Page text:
Fervent Coder

Coding Towards Utopia...by Rob Reynolds
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Rob Reynolds

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About Me

I manage several open source projects. Need...
   ...package management for Windows?
   ...automated builds?
   ...database change management (migrations)?
   ...your application to check email?
   ...a monitoring utility?

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Chocolatey Community Feed Update!
Average approval time for moderated packages is currently under 10 hours! In my last post, I talked about things we were implementing or getting ready to implement to really help out with the process of moderation. Those things are: The validator - checks the quality of the package The verifier - tests the package install/uninstall and provides logs The cleaner - provides reminders and closes packages under review when they have gone stale. The Cleanup Service We've created a cleanup service, known ......

Posted On Saturday, January 16, 2016 8:34 AM | Comments (0) | Filed Under [ Code chocolatey ]

UppercuT - Automated Builds - VersionBuilder
UppercuT comes with VersionBuilder. A common problem many of us have is versioning our DLL assemblies and keeping track of what’s in production versus what’s in source control. If you rock with Subversion, UppercuT has this problem solved. So how do you take advantage of VersionBuilder? UppercuT automatically generates an assembly version file for you during build. All you need to do is hook every project up to it. Notice in the same directory the solution is in, after you run build.bat, there is ......

Posted On Thursday, May 21, 2009 3:10 PM | Comments (0) | Filed Under [ Code UppercuT ]

UppercuT - Automated Builds - CruiseControl.NET Integration
So now you are rolling with UppercuT, but you don’t yet have Continuous Integration (CI). You can make that happen with CruiseControl.NET (or any other CI server like TeamCity or Hudson). This article is geared to CruiseControl.NET (CC.NET), although there will be future articles on other CI servers. This is specifically geared towards CC.NET 1.4 and above, because it takes advantage of preprocessors. First a few sideline notifications and then we'll get right into it. UppercuT Compatibility with ......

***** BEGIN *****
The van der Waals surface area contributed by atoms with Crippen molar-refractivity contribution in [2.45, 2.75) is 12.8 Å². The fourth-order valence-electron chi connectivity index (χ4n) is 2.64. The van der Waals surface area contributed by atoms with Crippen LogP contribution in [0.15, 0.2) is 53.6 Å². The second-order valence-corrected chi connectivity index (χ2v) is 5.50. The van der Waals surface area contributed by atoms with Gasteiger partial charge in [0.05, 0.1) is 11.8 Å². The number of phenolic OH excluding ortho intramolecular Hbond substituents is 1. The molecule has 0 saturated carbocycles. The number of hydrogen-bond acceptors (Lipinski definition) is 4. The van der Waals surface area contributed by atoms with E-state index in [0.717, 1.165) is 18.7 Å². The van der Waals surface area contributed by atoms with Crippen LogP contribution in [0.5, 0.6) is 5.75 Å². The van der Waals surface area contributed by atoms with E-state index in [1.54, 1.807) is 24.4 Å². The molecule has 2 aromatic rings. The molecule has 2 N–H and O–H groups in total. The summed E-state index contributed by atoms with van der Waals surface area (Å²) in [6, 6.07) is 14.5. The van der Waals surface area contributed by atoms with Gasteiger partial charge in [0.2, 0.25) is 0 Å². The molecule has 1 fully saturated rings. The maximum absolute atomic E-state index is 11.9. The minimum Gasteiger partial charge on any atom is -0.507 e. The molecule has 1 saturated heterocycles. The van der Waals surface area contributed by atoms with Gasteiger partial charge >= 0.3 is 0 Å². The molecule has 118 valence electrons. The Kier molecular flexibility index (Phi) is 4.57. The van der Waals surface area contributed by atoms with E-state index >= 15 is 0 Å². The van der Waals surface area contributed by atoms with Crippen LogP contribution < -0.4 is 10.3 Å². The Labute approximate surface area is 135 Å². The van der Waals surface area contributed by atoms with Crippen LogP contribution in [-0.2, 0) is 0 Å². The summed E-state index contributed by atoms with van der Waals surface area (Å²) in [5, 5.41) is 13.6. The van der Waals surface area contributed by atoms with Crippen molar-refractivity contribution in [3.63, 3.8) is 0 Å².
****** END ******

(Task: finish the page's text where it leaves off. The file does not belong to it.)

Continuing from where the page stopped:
Posted On Thursday, May 21, 2009 6:46 AM | Comments (0) | Filed Under [ Code UppercuT ]

UppercuT - Automated Builds - User Group

If you have questions, you want to know about new features, or you want to get more involved, feel free to join the group.


Posted On Wednesday, May 20, 2009 5:43 PM | Comments (0) | Filed Under [ Code UppercuT ]

Uppercut - Automated Builds - DeploymentBuilder
UppercuT comes with DeploymentBuilder. What is DeploymentBuilder? Perhaps you maintain a bunch of deployment scripts that point to all your different environments. We now you can define a template batch file and let UppercuT create all of those deployments scripts for you. It's less for you to maintain, and you no longer have to update a bunch of different scripts. Just one or a couple depending on the types of deployment. To help people better understand what it can do, we've included a starting ......

Posted On Tuesday, May 19, 2009 4:24 PM | Comments (1) | Filed Under [ Code UppercuT ]

UppercuT - Automated Builds - ConfigBuilder
UppercuT comes with ConfigBuilder. What is ConfigBuilder? ConfigBuilder will build a configuration file per environment so you no longer have to maintain a bunch of configuration files. In any project you have app.config (or web.config) files. You just create a .template file next to it. The web.config has a file next to it named web.config.template. What do you name the app.config template files? You have to name the file based on what app.config becomes when visual studio builds the application. ......

Posted On Sunday, May 17, 2009 10:15 PM | Comments (0) | Filed Under [ Code UppercuT ]

UppercuT - Automated Builds - UppercuT.config
Recently I posted about UppercuT, the insanely easy to use build framework. There are so many things you can do with UppercuT, that it may make your life easier. We decided to make it even easier to use UppercuT by using a convention most people in the .NET world understand, the .config file. This replaces the build.settings.bat file for those of you who were using it. All you need to do now is navigate to the Settings folder and open the UppercuT.config file in your favorite editor. Get Building ......

Posted On Sunday, May 17, 2009 5:29 PM | Comments (4) | Filed Under [ Code UppercuT ]